On a slushy, snowy December day, the lower concourse of Grand Central Terminal, which includes a mall-style food court, is packed with tourists, commuters, office workers eating lunch—and homeless people, some sleeping upright on benches, some parked at tables with bags and belongings, some wandering around or standing still. Recent reports suggest that business is not good for many Grand Central food vendors. Proprietors point to issues like constant renovation, high rents, mice, and the awkward and cramped space, but they also cite the homeless presence. “If I had known this before I sunk all the money into this space, I wouldn’t have done it,” reports one discouraged restauranteur, according to the Wall Street Journal.

Grand Central Terminal has been here before. After World War II and the end of the golden age of railroad travel, the station entered a long decline that paralleled the fortunes of New York City generally. In the 1970s and 1980s, as public spaces throughout the city became increasingly disorderly and dangerous, Grand Central deteriorated into squalor, with derelicts inhabiting the once-grand waiting room. In 1973, Grand Central’s operators announced that the terminal would begin closing for several hours overnight; they blamed declining passenger service, but news reports also cited “problems with prostitutes, vagrants, derelicts and alcoholics.”

New York’s infamous degeneration throughout the 1980s in many ways centered on midtown Manhattan. Times Square, seedy for decades, became the focus of the city’s sex and drug trades. Bryant Park—nine acres of green space behind the main branch of the New York Public Library—became a notorious site for drug sales, prostitution, and muggings. Aggressive panhandlers and street hustlers accosted pedestrians, turning midtown into a no-go zone for tourists and families. Mobil Oil abandoned its corporate headquarters on East 42nd Street. The company made a brief video of conditions around its offices, showing filthy streets, derelicts, and decayed infrastructure, contrasting these images with others showing the leafy, clean, suburban office park to which it was relocating. Clearly, New York City had to do something to revive its central business district.

The creation of Business Improvement Districts (BIDs), with the power to levy taxes on local businesses in order to supplement municipal services like sanitation, security, and public amenities, became key to midtown’s revitalization. Starting around 1980, businesses formed the Bryant Park Corporation, which organized extra park maintenance, security, and public programming to attract office workers to eat lunch there during the day. The Bryant Park Corporation achieved official BID status in 1986, around the same time that businesses a few blocks east were forming the Grand Central Partnership to address quality-of-life problems that had turned the terminal into a way station for homeless people. As the then-largest BID in New York City—covering 70 blocks of prime midtown real estate—the Partnership rebuilt street furniture, hired state-certified security officers, provided supplementary maintenance and sanitation, and, importantly, contracted with nonprofit social-services providers to reach out to homeless people and connect them to shelter.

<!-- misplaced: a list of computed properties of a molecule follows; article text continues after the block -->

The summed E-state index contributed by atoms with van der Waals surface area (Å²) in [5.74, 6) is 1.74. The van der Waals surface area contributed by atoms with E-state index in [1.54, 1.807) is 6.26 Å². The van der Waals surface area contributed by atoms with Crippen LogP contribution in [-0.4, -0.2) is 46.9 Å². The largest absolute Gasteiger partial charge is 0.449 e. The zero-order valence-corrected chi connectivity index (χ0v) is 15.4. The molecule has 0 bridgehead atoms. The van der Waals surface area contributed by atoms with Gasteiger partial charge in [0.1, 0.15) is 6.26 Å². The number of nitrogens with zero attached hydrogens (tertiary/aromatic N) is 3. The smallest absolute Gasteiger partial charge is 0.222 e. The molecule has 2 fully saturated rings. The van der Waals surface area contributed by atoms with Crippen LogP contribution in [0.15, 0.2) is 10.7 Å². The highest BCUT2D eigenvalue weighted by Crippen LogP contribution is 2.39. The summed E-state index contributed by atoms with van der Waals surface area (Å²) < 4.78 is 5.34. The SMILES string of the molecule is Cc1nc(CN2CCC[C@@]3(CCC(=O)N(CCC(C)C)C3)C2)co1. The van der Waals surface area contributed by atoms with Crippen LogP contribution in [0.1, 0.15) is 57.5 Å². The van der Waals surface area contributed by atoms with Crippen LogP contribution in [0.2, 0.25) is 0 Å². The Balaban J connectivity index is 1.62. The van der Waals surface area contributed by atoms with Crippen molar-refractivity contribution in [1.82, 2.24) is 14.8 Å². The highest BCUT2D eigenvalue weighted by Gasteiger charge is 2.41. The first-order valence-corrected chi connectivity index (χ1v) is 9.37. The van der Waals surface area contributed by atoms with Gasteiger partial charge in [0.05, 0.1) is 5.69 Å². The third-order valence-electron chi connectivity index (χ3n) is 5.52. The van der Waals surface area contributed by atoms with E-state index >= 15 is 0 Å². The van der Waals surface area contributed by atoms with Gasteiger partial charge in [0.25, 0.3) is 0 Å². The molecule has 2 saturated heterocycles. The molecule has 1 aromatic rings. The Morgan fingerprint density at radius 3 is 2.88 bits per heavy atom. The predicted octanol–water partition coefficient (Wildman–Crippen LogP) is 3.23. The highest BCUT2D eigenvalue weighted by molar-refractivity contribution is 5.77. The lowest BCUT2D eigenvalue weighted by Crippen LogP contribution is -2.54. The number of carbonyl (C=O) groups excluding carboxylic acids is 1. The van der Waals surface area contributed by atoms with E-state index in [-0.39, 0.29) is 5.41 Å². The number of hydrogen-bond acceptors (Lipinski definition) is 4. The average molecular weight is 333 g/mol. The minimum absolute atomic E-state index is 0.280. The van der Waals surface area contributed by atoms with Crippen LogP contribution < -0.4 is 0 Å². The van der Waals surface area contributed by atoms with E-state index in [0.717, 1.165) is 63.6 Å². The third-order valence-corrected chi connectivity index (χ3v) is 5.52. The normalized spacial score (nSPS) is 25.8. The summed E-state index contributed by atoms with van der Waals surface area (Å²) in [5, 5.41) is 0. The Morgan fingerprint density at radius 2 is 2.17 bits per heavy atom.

Efforts to improve the area through the 1990s paralleled a concerted effort on the part of city leadership to reverse New York City’s deterioration. Looking to drive down crime and make public spaces safe again, the NYPD broadly implemented Broken Windows policing, which seeks to identify and contain minor disorder before it spreads and intensifies. Crime, which reached a peak in 1990, fell rapidly thereafter, as police initiated the data-driven CompStat program. Police deterred aggressive panhandlers and scam artists and pursued arrests for low-level violations.

In midtown, major rehabilitation projects overhauled key destinations throughout the 1990s: Bryant Park was redesigned and rebuilt; Grand Central Terminal was thoroughly renovated; and Times Square was “Disneyfied,” through the closure of its notorious sex shops and pornographic theaters. Tourism rose as crime and disorder declined, and major companies, instead of fleeing New York, recommitted to the city’s future. Grand Central became an important fixture on tourists’ “must-see” lists, with upscale shopping and gourmet dining options.

In recent years, though, New York City has begun to fray around the edges. The city has decriminalized a host of public-order offenses, including marijuana possession and public urination. And the problem of untreated seriously mentally ill people has grown acute—even as Mayor de Blasio has directed hundreds of millions of dollars instead to ThriveNYC, a general mental-health awareness initiative. Subways, parks, and sidewalks—increasingly occupied by disturbed homeless people or drug addicts—repel pedestrians.

Grand Central, in many ways the heart of New York’s comeback story, is also suffering from the city’s growing disorder. The terminal is a long way off from its troubled 1970s days; it remains a jewel of New York. But the growing homeless presence in Grand Central signals a troubling retreat from the city’s remarkable resurgence.

Photo: Kevin Boyd/Flickr


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